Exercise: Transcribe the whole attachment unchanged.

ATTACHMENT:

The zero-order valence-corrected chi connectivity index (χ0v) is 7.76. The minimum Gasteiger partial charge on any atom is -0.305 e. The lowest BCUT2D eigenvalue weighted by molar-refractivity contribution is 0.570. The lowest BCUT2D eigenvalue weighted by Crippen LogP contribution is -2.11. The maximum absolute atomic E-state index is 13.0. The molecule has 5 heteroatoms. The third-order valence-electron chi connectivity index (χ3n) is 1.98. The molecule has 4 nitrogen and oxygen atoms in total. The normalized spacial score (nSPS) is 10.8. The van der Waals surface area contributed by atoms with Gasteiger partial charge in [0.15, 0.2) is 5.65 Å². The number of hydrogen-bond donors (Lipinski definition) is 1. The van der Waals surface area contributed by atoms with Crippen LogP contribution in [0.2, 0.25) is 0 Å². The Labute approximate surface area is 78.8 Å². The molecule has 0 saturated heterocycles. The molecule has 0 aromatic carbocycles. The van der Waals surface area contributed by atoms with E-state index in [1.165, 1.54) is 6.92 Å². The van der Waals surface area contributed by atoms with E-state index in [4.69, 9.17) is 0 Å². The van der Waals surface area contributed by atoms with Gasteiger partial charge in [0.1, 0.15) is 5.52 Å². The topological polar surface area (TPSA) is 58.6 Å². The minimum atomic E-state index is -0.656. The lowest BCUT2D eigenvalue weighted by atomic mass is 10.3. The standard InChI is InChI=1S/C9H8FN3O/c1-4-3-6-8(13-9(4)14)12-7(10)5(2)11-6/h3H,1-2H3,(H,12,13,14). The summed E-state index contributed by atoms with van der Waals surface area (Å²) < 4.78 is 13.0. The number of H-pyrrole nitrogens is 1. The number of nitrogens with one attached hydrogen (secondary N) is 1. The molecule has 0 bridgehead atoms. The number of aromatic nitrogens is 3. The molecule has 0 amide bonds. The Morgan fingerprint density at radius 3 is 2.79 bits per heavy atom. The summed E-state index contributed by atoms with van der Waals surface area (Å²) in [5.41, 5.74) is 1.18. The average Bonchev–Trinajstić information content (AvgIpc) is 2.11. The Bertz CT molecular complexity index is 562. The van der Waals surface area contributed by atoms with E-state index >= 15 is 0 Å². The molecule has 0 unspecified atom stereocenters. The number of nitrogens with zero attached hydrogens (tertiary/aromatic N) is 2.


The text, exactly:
The zero-order valence-corrected chi connectivity index (χ0v) is 7.76. The minimum Gasteiger partial charge on any atom is -0.305 e. The lowest BCUT2D eigenvalue weighted by molar-refractivity contribution is 0.570. The lowest BCUT2D eigenvalue weighted by Crippen LogP contribution is -2.11. The maximum absolute atomic E-state index is 13.0. The molecule has 5 heteroatoms. The third-order valence-electron chi connectivity index (χ3n) is 1.98. The molecule has 4 nitrogen and oxygen atoms in total. The normalized spacial score (nSPS) is 10.8. The van der Waals surface area contributed by atoms with Gasteiger partial charge in [0.15, 0.2) is 5.65 Å². The number of hydrogen-bond donors (Lipinski definition) is 1. The van der Waals surface area contributed by atoms with Crippen LogP contribution in [0.2, 0.25) is 0 Å². The Labute approximate surface area is 78.8 Å². The molecule has 0 saturated heterocycles. The molecule has 0 aromatic carbocycles. The van der Waals surface area contributed by atoms with E-state index in [1.165, 1.54) is 6.92 Å². The van der Waals surface area contributed by atoms with E-state index in [4.69, 9.17) is 0 Å². The van der Waals surface area contributed by atoms with Gasteiger partial charge in [0.1, 0.15) is 5.52 Å². The topological polar surface area (TPSA) is 58.6 Å². The minimum atomic E-state index is -0.656. The lowest BCUT2D eigenvalue weighted by atomic mass is 10.3. The standard InChI is InChI=1S/C9H8FN3O/c1-4-3-6-8(13-9(4)14)12-7(10)5(2)11-6/h3H,1-2H3,(H,12,13,14). The summed E-state index contributed by atoms with van der Waals surface area (Å²) < 4.78 is 13.0. The number of H-pyrrole nitrogens is 1. The number of nitrogens with one attached hydrogen (secondary N) is 1. The molecule has 0 bridgehead atoms. The number of aromatic nitrogens is 3. The molecule has 0 amide bonds. The Morgan fingerprint density at radius 3 is 2.79 bits per heavy atom. The summed E-state index contributed by atoms with van der Waals surface area (Å²) in [5.41, 5.74) is 1.18. The average Bonchev–Trinajstić information content (AvgIpc) is 2.11. The Bertz CT molecular complexity index is 562. The van der Waals surface area contributed by atoms with E-state index >= 15 is 0 Å². The molecule has 0 unspecified atom stereocenters. The number of nitrogens with zero attached hydrogens (tertiary/aromatic N) is 2.